Analysis and design of microwave and optical plasmonic antennas

Open Access
Lu, Bingqian
Graduate Program:
Electrical Engineering
Master of Science
Document Type:
Master Thesis
Date of Defense:
March 30, 2016
Committee Members:
  • Douglas Henry Werner, Thesis Advisor/Co-Advisor
  • Pingjuan Li Werner, Thesis Advisor/Co-Advisor
  • John Roe, Thesis Advisor/Co-Advisor
  • spoof spp
  • surface plasmon
  • nanoloop antenna
  • nanoloop coupling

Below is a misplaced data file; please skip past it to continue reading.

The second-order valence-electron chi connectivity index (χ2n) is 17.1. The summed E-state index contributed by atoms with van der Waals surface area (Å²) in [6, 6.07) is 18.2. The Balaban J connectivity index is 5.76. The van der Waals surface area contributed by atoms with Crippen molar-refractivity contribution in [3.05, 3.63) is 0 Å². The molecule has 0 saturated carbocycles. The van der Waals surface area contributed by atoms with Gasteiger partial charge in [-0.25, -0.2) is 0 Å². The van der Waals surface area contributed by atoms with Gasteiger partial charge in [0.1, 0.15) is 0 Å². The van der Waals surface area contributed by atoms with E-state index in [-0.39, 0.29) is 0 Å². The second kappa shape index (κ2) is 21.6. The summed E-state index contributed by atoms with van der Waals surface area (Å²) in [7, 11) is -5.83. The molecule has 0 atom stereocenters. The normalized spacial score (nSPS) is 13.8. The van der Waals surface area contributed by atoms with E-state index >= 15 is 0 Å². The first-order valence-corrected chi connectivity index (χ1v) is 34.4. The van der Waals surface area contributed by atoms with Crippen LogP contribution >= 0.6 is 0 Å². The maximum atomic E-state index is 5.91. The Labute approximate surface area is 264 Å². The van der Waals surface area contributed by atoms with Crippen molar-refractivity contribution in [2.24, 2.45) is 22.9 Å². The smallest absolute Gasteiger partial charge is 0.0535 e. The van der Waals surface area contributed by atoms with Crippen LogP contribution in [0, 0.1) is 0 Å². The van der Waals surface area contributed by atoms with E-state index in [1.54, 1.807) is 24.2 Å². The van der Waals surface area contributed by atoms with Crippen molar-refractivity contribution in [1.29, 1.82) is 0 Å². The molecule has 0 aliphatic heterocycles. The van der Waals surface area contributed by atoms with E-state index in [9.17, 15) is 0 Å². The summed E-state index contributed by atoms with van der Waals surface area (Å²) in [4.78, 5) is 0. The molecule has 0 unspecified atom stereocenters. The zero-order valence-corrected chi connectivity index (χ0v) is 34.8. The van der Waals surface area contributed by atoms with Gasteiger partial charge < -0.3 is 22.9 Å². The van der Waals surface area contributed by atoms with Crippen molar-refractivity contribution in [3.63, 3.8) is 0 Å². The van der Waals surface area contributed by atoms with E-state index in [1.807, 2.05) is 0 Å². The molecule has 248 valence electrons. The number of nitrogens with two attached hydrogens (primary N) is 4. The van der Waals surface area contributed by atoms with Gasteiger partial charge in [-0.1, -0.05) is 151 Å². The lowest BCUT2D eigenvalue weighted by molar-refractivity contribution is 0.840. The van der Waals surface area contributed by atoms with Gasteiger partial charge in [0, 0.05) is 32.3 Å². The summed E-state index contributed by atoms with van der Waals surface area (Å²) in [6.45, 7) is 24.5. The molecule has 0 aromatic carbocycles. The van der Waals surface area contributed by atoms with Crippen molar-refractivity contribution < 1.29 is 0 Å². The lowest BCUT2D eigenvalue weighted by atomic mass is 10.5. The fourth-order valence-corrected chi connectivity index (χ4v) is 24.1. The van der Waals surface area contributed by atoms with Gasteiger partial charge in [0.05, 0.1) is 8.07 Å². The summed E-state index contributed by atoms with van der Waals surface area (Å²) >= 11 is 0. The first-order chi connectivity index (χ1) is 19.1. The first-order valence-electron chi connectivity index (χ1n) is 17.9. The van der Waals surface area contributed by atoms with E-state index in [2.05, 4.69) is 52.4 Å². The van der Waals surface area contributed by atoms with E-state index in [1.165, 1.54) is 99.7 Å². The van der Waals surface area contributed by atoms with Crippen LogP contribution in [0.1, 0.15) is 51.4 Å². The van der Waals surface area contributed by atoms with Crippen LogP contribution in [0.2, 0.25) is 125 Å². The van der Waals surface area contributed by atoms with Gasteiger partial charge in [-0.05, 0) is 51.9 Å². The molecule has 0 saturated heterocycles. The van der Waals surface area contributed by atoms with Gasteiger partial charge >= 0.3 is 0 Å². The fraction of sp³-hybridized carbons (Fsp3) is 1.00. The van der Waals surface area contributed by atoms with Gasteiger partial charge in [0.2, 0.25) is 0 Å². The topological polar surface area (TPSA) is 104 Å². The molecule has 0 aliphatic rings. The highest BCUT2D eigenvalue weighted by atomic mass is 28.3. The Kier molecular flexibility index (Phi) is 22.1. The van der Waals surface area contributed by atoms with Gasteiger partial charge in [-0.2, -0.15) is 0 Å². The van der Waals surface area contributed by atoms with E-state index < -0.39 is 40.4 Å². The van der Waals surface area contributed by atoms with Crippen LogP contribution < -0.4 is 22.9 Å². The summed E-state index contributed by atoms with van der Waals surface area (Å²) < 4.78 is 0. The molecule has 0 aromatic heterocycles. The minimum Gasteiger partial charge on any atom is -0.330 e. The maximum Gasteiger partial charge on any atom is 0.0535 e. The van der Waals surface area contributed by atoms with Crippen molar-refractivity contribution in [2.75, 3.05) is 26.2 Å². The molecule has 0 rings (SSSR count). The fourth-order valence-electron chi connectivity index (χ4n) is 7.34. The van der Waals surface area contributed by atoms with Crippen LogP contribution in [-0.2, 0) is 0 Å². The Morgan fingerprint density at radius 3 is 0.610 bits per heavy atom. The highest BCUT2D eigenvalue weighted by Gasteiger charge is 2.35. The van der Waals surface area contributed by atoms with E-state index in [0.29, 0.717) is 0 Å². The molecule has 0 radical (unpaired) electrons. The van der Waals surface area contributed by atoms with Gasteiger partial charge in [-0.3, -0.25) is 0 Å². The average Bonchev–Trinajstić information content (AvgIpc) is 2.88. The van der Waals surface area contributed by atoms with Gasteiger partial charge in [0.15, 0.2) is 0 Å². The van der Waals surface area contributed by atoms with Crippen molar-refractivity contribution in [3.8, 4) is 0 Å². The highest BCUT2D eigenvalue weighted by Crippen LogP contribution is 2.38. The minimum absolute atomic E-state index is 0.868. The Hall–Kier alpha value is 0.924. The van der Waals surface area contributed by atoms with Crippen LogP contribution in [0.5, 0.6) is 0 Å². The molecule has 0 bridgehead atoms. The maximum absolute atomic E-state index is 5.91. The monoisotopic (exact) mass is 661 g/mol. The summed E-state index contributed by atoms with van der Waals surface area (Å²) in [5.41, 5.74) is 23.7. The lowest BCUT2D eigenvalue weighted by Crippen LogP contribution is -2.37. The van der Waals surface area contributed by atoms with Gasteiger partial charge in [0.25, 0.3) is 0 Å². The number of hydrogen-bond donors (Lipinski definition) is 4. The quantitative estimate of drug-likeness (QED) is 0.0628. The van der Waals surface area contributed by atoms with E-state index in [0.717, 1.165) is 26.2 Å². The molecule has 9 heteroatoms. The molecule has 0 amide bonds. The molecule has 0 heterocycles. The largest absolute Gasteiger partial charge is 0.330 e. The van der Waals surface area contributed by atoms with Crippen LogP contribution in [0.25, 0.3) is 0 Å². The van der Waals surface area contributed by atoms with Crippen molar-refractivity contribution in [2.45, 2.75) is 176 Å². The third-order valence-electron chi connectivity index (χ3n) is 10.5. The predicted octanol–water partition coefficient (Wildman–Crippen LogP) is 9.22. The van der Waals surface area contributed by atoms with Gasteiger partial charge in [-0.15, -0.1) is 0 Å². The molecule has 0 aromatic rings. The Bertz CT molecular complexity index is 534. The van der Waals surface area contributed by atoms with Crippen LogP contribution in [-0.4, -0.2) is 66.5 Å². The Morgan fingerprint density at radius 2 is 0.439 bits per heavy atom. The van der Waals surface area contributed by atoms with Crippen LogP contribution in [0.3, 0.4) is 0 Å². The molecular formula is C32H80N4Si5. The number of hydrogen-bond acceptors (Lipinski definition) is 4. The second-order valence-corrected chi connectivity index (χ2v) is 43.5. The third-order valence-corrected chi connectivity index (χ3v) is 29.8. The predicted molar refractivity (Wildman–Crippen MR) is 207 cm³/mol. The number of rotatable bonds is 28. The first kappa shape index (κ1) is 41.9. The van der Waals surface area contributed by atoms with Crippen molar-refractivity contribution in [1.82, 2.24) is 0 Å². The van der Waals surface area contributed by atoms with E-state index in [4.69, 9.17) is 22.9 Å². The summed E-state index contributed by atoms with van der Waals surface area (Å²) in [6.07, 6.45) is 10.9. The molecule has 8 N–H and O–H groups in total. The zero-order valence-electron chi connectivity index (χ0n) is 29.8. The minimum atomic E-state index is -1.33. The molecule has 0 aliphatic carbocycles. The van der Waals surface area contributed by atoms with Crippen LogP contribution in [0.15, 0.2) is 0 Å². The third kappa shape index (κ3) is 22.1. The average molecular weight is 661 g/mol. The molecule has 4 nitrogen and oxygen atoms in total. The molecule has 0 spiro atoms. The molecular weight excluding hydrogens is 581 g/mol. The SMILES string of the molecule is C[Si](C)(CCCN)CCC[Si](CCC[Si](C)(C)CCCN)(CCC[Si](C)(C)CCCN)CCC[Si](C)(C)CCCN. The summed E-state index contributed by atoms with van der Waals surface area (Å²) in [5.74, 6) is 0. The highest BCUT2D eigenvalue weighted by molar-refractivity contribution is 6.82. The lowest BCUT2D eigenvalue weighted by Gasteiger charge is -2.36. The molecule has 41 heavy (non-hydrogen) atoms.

The plasmonic antenna has become a popular research topic, largely as a result of the development of nano-technology. This thesis covers the design and analysis of these devices in both the microwave and optical frequency regions. First, we will present a compact methodology for the design of periodic leaky wave antennas. These antennas enable spoof plasmon type surface waves to radiate at microwave frequencies. This approach is based on structurally modifying a corrugated reactance surface. In particular, a properly engineered periodic perturbation is introduced to enable the excitation of the n = -1 spatial Floquet mode. This mode is characterized by a complex wavenumber, the real part of which is less than that of free space. As a result, the guided spoof plasmons are efficiently coupled to the radiating modes. Numerical simulation software (HFSS) has been used to validate the proposed design methodology. Second, we will present closed form expressions for the radiated fields, directivity and gain for a single nanoloop antenna. In the terahertz, infrared and optical regimes nanoloops show great promise for a variety of applications, such as solar cells and optical sensors. However, due to the complex behavior of metals at these frequencies, prior studies had not yet completed a theoretical derivation for the radiation parameters of a nanoloop. We propose a solution based on the extension of the formulation for a thin-wire Perfect-Electric Conductor (PEC) loop to include the effects of loss and dispersion. These proposed expressions contain integrals of Bessel and Lommel-Weber functions as well as Q-type integrals. Various series representations for these integrals will be presented along with guidelines for solving them. We will validate these equations through the comparison of results from full-wave solvers. These simulations typically require hours of processing time, whereas our analytical expressions can be evaluated within seconds. Finally, we will present an extended study on the derivation of coupling between nanoloops. Due to their properties of highly directive transmission and reception, nanoloop arrays have many practical applications, such as energy harvesting. Specific equations involving numerical integrals are proposed in Chapter 4. More importantly, far-zone approximations are employed to generate simplified closed form analytical solutions. The induced current on a passive loop has been derived for the general case, where the passive loop can be located anywhere with respect to the active loop. The induced current equations have also been derived for two special cases, where the passive loop is coplanar to the active loop and where the passive loop is stacked above the active loop. Both the numerical and closed form analytical results were verified with FEKO (a full-wave Method of Moments solver). A significant reduction in computing time was observed.